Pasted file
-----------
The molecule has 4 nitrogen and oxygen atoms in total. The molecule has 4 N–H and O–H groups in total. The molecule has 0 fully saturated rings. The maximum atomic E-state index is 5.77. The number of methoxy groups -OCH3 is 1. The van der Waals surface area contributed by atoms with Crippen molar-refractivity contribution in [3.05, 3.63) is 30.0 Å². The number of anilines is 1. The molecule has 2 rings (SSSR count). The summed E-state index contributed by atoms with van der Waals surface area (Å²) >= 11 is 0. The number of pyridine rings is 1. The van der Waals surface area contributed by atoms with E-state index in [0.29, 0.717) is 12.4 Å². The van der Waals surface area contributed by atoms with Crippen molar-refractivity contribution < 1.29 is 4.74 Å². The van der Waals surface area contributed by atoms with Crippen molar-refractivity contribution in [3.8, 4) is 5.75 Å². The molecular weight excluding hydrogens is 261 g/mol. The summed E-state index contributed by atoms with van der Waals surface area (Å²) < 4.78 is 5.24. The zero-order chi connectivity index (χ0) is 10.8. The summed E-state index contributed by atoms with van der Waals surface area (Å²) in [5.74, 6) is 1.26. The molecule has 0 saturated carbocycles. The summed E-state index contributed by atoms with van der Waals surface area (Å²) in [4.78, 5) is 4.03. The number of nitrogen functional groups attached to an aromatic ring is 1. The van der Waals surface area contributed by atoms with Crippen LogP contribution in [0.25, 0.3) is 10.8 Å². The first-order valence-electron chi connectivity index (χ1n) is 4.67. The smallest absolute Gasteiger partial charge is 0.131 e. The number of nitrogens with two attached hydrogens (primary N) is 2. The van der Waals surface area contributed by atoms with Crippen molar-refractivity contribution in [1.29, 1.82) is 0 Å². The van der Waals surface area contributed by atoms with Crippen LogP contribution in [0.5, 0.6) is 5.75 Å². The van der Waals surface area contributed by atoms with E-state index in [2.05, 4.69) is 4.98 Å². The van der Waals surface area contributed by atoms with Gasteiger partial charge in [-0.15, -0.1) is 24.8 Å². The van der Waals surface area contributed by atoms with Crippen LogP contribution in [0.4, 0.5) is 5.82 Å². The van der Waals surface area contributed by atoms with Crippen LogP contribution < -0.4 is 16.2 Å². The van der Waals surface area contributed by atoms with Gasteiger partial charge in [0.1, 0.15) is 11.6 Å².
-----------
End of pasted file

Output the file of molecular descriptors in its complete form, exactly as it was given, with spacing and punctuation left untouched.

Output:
The molecule has 4 nitrogen and oxygen atoms in total. The molecule has 4 N–H and O–H groups in total. The molecule has 0 fully saturated rings. The maximum atomic E-state index is 5.77. The number of methoxy groups -OCH3 is 1. The van der Waals surface area contributed by atoms with Crippen molar-refractivity contribution in [3.05, 3.63) is 30.0 Å². The number of anilines is 1. The molecule has 2 rings (SSSR count). The summed E-state index contributed by atoms with van der Waals surface area (Å²) >= 11 is 0. The number of pyridine rings is 1. The van der Waals surface area contributed by atoms with E-state index in [0.29, 0.717) is 12.4 Å². The van der Waals surface area contributed by atoms with Crippen molar-refractivity contribution < 1.29 is 4.74 Å². The van der Waals surface area contributed by atoms with Crippen molar-refractivity contribution in [3.8, 4) is 5.75 Å². The molecular weight excluding hydrogens is 261 g/mol. The summed E-state index contributed by atoms with van der Waals surface area (Å²) < 4.78 is 5.24. The zero-order chi connectivity index (χ0) is 10.8. The summed E-state index contributed by atoms with van der Waals surface area (Å²) in [5.74, 6) is 1.26. The molecule has 0 saturated carbocycles. The summed E-state index contributed by atoms with van der Waals surface area (Å²) in [4.78, 5) is 4.03. The number of nitrogen functional groups attached to an aromatic ring is 1. The van der Waals surface area contributed by atoms with Crippen LogP contribution in [0.25, 0.3) is 10.8 Å². The first-order valence-electron chi connectivity index (χ1n) is 4.67. The smallest absolute Gasteiger partial charge is 0.131 e. The number of nitrogens with two attached hydrogens (primary N) is 2. The van der Waals surface area contributed by atoms with Crippen molar-refractivity contribution in [1.29, 1.82) is 0 Å². The van der Waals surface area contributed by atoms with Crippen LogP contribution in [0.5, 0.6) is 5.75 Å². The van der Waals surface area contributed by atoms with E-state index in [2.05, 4.69) is 4.98 Å². The van der Waals surface area contributed by atoms with Gasteiger partial charge in [-0.15, -0.1) is 24.8 Å². The van der Waals surface area contributed by atoms with Crippen LogP contribution in [0.4, 0.5) is 5.82 Å². The van der Waals surface area contributed by atoms with Crippen LogP contribution < -0.4 is 16.2 Å². The van der Waals surface area contributed by atoms with Gasteiger partial charge in [0.1, 0.15) is 11.6 Å².